Suspect, 23, leads Kansas cops on 100mph chase in stolen patrol car while his hands were CUFFED behind his back
- Joshua D. Swartwout, 23, of Florida, was arrested in Kansas over the weekend
- He allegedly led officers on a 100mph chase in a stole police car, authorities said
- Police said the suspect was handcuffed when he gained control over patrol car
- About 30 minutes after Swartwout allegedly stole the car, the vehicle came to a stop at mile post 31 near Edison, Kansas, after it ran out of fuel
- Swartwout is said to have then fled on foot before he was quickly apprehended
A handcuffed suspect allegedly led Kansas police on a 100mph chase in a stole patrol car over the weekend.
Kansas Highway Patrol (KHP) identified the suspect as 23-year-old Joshua D. Swartwout of Naples, Florida.
In a statement, the KHP said an officer was transporting Swartwout to a detention facility around noon on Saturday after he had been arrested following a pursuit that involved a stolen vehicle.
The trooper then witnessed a motorcycle crash on Highway 25 near Atwood, Kansas, and stopped to render aid.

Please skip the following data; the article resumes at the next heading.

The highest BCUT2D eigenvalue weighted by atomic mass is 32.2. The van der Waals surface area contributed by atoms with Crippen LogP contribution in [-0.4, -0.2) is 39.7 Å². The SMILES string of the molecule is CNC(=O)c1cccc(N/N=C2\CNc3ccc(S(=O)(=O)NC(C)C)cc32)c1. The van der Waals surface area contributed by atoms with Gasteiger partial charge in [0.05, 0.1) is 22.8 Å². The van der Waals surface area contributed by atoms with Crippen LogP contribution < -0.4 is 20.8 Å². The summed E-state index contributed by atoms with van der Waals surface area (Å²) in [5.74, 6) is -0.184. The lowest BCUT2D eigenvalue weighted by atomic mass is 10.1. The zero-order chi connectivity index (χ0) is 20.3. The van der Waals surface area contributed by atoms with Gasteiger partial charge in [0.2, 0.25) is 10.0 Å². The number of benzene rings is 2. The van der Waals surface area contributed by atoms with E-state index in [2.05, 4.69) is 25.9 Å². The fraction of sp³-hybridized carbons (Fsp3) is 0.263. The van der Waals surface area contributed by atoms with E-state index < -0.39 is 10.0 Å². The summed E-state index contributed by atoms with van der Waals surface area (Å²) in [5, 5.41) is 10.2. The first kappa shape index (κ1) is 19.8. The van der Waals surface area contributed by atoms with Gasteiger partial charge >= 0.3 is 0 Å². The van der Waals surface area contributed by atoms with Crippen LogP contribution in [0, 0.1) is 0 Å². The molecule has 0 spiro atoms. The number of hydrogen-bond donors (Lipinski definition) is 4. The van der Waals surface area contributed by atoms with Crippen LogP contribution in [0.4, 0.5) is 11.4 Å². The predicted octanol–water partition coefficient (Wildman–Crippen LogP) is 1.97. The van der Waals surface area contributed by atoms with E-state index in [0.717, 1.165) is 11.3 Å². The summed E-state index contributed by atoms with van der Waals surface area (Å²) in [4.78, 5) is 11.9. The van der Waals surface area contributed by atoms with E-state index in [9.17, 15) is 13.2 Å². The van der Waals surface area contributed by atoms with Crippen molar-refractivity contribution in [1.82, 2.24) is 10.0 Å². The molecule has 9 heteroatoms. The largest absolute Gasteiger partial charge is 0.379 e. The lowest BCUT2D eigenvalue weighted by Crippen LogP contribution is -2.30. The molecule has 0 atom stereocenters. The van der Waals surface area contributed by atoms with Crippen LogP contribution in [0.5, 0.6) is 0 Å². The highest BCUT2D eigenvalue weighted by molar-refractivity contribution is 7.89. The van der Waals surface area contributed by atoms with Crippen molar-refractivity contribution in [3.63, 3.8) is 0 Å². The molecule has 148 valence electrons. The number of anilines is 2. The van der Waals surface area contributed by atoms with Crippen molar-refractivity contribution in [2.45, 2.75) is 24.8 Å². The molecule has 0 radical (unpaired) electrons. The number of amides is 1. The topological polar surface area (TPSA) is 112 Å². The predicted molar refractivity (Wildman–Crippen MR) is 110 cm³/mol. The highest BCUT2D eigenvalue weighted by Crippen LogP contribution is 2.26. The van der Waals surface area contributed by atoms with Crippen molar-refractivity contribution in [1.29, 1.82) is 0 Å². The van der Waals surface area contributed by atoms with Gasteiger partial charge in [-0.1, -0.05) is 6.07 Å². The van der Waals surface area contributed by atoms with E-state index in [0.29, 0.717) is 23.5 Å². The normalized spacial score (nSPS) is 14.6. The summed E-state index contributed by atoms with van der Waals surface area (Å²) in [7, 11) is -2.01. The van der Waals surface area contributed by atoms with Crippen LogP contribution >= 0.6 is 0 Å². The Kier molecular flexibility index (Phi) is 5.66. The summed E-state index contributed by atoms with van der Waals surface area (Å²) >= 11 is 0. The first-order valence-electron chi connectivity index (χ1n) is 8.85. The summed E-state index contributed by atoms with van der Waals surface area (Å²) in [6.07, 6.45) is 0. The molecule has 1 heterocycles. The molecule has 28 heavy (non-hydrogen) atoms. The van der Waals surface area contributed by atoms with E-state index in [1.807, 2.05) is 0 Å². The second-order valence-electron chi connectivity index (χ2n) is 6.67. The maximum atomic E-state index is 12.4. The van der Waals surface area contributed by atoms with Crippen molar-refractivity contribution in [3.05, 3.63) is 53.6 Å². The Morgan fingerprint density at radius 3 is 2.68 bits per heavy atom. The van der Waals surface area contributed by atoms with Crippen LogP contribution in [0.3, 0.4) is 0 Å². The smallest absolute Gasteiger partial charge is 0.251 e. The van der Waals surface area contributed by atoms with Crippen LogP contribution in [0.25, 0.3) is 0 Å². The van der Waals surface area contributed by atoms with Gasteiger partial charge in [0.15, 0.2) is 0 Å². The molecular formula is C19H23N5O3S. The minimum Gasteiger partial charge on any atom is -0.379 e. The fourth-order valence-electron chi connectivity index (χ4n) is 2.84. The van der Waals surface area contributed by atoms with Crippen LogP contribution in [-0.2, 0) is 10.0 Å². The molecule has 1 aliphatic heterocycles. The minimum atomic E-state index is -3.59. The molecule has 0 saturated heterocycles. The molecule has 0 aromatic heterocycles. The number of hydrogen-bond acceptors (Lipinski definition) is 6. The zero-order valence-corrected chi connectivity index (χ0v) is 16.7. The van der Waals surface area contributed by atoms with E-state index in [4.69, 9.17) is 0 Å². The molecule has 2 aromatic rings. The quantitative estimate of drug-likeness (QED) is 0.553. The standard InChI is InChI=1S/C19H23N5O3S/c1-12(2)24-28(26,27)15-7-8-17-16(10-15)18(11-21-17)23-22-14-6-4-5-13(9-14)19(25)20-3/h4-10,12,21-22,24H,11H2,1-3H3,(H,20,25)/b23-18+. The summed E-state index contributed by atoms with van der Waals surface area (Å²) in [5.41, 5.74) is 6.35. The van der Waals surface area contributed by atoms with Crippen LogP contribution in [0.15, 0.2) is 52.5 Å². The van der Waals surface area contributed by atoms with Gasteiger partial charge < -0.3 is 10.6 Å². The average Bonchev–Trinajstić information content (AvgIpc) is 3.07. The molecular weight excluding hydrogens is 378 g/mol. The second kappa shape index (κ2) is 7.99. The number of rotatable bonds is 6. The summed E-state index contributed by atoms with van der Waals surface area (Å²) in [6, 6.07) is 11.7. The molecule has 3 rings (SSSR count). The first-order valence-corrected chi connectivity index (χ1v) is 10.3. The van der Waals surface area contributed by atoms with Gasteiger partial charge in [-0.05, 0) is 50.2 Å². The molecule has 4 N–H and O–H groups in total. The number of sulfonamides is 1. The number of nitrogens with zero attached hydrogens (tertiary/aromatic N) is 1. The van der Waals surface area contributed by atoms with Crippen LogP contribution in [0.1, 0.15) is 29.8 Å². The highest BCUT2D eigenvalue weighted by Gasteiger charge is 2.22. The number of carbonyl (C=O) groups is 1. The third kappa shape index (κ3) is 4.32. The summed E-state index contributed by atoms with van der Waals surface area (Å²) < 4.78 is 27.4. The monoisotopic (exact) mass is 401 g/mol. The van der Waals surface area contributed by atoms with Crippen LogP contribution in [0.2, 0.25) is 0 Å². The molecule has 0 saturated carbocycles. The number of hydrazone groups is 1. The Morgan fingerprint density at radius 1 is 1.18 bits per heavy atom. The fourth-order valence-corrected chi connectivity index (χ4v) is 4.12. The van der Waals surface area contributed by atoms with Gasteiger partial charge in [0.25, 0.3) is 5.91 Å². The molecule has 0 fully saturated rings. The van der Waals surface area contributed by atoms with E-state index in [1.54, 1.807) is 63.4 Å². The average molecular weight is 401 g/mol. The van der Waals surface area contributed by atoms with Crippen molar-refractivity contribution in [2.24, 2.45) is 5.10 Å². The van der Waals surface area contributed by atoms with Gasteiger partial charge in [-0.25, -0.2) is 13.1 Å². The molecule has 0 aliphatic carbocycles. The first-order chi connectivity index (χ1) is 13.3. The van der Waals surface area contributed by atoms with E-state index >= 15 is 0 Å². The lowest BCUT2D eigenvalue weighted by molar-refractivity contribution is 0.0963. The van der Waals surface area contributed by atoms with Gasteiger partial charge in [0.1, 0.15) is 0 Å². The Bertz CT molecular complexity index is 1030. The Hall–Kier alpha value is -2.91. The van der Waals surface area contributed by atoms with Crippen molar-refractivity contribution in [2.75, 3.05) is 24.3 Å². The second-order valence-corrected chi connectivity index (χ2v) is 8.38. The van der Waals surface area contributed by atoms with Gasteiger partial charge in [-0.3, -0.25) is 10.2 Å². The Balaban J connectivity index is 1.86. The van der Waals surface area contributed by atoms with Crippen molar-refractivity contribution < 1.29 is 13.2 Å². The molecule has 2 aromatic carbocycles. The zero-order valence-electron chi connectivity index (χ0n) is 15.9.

A handcuffed suspect allegedly led Kansas police (file image) on a 100mph chase in a stole patrol car over the weekend
Authorities said while the trooper was assisting the crash victim, Swartwout ‘gained control’ of the officer’s patrol car and drove off at a ‘high rate of speed’.
Other KHP troopers and local units then pursued the patrol car on K-25 and onto Interstate 70.
About 30 minutes later, the vehicle came to a stop at mile post 31 near Edison, Kansas, after the patrol car ran out of fuel.
Authorities said Swartwout, who was still handcuffed behind his back, fled on foot but was he was quickly apprehended.
He was arrested and taken to Sherman County Jail without further incident.
No one was injured during the incident, police said, adding that there was also no damage to the patrol car.
Trooper Tod Hileman, a spokesman for the KHP, told ABC News that they didn’t ask Swartwout how he operated the vehicle while being handcuffed.
But Hileman said: ‘As a high-speed pursuit driving instructor for 20 years, I can only assume he was using his knees’.
Hileman also noted that Swartwout was sitting in the front seat of the car because the patrol vehicle was not equipped with a rear-seat cage.
While speaking about the trooper stopping to help the motorcycle crash victim, Hilman told ABC: ‘We don’t normally do that, but this trooper saw this accident occur right in front of him and it was in a rural area.
‘Being trained as a highway patrol trooper, it’s ingrained that you will help.’